By Dee Saran
Dubai College was shortlisted for the Digital Technology in Learning award at the 2023 International School Awards.
Over the last three years, COVID-19 has disrupted educational norms and ensured that there has been an accelerated use of technology in the classroom. This has led to some positive repercussions for teachers, be it in the use of audio feedback to reduce teacher workload to using ChatGPT to plan lessons and create model answers! Even so, with little evidence that technology is improving school effectiveness, it is essential for leaders to understand what we need technology to do for our students and how we as leaders know it is working.
With so many schools having accelerated their use of digital, it is now time to re-evaluate how we should use technology to enhance learning and teaching. Having spent some time developing a digital strategy with our Head of Digital Skills it became very clear that our technological approach should marry with our pedagogical vision. We have worked hard to design and develop a unique and bespoke programme of digital skills to be taught in a discreet weekly lesson to incoming Year 7 and Year 8 with the aim of challenging students and allowing them opportunities to innovate.
The programme has helped to transform the student learning experience at Dubai College. A key aim of the programme is to equip students with the digital skills that can easily be leveraged by departments and prepare students for the world of work.
We now need to think critically about how to deploy technology strategically.
A foundation of digital skills
Two of the key pedagogical drivers that have informed the curriculum design are oracy and the science of learning, alongside the Foundation Project Qualification (FPQ) philosophy. The digital skills programme dovetails purposefully to blend with elements of the College’s learning and teaching vision. We have lent heavily on the expert research from Dr Rose Luckin to ensure that the digital programme compliments the Dubai College learner profile and develops the advanced cognitive skills (thinking, linking, realising, creating, enquiring and collaborating) we are seeking to embed within the school in addition to fostering the attributes of risk-taking and resilience.
All students in Years 7 and 8 now undertake a two-year course in digital skills. Year 7 students complete a practical Office 365 bootcamp designed to ensure a seamless transition into the Dubai Microsoft ecosystem.
To ensure that our students are not only consumers of online media but also successful and capable content creators, we have designed an ambitious and challenging unit of learning based around filming and editing video in Adobe Premiere Pro. We also work on the theory of dual coding through the design of subject-specific infographics through the Adobe Spark application. We return to Adobe Premiere Pro later in the academic year for students to develop their skills and produce an academically focused tutorial-style video from an area of the curriculum of their choice.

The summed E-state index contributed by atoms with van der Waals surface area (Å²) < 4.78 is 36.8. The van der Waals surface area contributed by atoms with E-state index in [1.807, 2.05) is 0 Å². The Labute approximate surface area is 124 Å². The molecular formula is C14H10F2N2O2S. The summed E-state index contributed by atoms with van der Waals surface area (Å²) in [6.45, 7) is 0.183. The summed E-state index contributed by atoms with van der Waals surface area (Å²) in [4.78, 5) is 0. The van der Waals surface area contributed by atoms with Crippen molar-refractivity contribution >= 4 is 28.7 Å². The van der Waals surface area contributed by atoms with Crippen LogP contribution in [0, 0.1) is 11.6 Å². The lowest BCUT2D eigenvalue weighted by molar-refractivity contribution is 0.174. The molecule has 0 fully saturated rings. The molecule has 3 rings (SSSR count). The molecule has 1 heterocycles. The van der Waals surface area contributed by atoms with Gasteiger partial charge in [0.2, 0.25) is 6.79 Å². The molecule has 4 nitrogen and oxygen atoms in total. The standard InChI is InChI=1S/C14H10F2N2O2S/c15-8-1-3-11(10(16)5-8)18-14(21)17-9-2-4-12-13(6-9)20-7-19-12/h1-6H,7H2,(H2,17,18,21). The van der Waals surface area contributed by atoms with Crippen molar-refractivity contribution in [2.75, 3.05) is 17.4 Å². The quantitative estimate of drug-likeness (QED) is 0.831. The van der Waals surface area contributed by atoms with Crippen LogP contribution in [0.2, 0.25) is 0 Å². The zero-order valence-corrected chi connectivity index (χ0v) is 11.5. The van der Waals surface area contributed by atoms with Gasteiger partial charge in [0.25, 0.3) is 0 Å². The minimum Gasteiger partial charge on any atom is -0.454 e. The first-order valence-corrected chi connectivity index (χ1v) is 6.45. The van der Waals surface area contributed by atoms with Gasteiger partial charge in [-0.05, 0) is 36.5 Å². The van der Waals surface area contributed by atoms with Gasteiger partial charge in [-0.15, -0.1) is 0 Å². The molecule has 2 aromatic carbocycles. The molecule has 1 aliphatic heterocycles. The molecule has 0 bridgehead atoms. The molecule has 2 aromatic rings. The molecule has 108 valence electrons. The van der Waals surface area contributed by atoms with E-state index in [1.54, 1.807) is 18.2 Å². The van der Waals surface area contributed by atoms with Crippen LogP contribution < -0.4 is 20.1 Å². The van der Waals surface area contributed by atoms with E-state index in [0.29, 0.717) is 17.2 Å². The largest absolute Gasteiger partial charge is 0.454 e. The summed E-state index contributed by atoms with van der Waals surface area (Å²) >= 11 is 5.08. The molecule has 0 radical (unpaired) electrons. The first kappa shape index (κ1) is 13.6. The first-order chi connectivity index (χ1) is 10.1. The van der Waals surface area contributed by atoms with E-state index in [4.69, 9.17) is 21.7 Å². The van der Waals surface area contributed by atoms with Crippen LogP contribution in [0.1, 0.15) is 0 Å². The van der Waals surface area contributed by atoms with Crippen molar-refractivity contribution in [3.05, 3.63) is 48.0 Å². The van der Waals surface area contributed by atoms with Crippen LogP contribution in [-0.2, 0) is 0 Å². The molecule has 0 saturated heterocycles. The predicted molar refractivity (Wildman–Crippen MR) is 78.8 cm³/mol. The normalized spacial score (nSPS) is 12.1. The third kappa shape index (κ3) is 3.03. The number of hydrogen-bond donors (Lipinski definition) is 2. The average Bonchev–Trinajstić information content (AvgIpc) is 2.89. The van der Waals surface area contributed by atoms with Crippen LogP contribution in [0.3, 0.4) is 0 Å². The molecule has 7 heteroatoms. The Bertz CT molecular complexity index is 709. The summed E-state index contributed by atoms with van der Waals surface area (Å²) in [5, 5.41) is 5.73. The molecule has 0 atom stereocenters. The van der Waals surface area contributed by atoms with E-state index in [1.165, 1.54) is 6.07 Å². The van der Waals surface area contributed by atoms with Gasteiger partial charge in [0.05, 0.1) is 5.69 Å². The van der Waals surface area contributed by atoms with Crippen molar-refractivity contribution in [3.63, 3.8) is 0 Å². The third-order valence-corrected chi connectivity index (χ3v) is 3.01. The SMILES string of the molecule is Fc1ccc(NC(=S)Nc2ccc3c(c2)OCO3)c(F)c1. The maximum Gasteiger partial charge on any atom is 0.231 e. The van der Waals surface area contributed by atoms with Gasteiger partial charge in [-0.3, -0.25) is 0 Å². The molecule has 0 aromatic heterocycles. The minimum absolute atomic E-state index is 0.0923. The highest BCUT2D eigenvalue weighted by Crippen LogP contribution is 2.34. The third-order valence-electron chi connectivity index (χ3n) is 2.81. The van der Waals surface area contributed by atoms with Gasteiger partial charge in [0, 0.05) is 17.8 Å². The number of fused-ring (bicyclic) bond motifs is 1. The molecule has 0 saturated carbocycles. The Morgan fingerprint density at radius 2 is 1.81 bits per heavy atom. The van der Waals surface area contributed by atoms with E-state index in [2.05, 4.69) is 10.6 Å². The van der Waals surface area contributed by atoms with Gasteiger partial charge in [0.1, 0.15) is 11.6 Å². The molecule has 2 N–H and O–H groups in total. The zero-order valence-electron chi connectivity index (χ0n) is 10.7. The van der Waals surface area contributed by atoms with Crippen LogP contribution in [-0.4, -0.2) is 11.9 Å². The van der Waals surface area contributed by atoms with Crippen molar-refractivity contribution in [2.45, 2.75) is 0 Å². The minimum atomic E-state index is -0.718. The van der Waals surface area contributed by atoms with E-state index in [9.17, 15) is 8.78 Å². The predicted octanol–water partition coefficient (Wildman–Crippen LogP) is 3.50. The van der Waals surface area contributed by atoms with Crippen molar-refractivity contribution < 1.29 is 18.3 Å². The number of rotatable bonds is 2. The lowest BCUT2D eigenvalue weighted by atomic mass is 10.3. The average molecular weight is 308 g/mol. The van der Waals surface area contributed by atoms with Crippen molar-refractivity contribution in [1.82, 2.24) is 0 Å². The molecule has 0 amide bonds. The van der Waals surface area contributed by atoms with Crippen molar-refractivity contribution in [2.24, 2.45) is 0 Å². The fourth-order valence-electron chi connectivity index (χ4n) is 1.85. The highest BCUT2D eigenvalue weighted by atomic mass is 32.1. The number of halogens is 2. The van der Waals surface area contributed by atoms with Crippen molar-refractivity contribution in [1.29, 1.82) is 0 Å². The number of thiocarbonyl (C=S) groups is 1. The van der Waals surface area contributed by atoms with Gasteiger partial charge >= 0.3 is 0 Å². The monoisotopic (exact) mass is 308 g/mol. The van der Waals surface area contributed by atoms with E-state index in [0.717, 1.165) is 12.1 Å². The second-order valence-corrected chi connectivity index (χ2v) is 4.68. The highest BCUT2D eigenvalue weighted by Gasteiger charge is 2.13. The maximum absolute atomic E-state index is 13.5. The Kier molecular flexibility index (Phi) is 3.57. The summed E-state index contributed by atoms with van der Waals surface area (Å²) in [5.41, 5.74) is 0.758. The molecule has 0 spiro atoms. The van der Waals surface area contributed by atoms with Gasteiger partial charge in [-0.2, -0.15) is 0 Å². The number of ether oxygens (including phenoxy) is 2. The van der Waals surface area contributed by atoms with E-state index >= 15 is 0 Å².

In an alumni exit poll, Microsoft Excel was highlighted as a skill they wish they had been taught. Therefore, a robust 10-week programme on Excel has been designed to introduce students to the application and develop their skills. The two-year course culminates with a unit rooted in the development of their research skills and prepares them for their Higher Project Qualification (HPQ) project in Year 9.
Digital skills that begin with the learner
Students have improved their critical research skills and developed their oracy and marketing skills. These skills not only mirror those needed in the workplace but have allowed students an opportunity to collaborate, create and contribute.
The momentum in which the curriculum and skills have been developed and incorporated into other areas of the school has led to the integration of a brand-new digital skills studio in our newly designed campus hub. Students will be given the opportunity to use bespoke studios to record themselves explaining key concepts and content through video broadcasts and podcasts, enabling them to become content producers.
With today’s innovations very quickly becoming commonplace, we now need to think critically about how to deploy technology strategically. As school leaders we should be creating, designing and imagining a future where technology should be used in service of that vision rather than dictating it. Too often technological determinism overshadows our real needs. We should always start with the learner and the learning at the forefront of these decisions. By involving learners in the decision-making, they feel a shared sense of responsibility in the decisions that will impact their future.
Advice for implementing a digital learning curriculum that matches your vision and the needs of your students:
- Start by auditing the skills that students will need as they go through the key stages and assess their competency in those skills when they first join the school.
- Reach out to your alumni and ask them what they wished they were taught. We listened and integrated Excel training into our curriculum.
- Pitch for a designated slot with the curriculum where students have the time to master the skills and have an opportunity to apply them.
- Match your pedagogical approach to your technological approach and ensure they align. Use the TPACK model as a starting point.
- Involve students and staff in the curriculum design, this helped us to gain momentum across the school and to share ideas.
- Do not buy into fads or trends when purchasing technological tools. Start with your students’ needs and what will align with your approach to learning and teaching.
Dee Saran is Deputy Head of Learning and Teaching at Dubai College, UAE. Connect directly with Dee on Twitter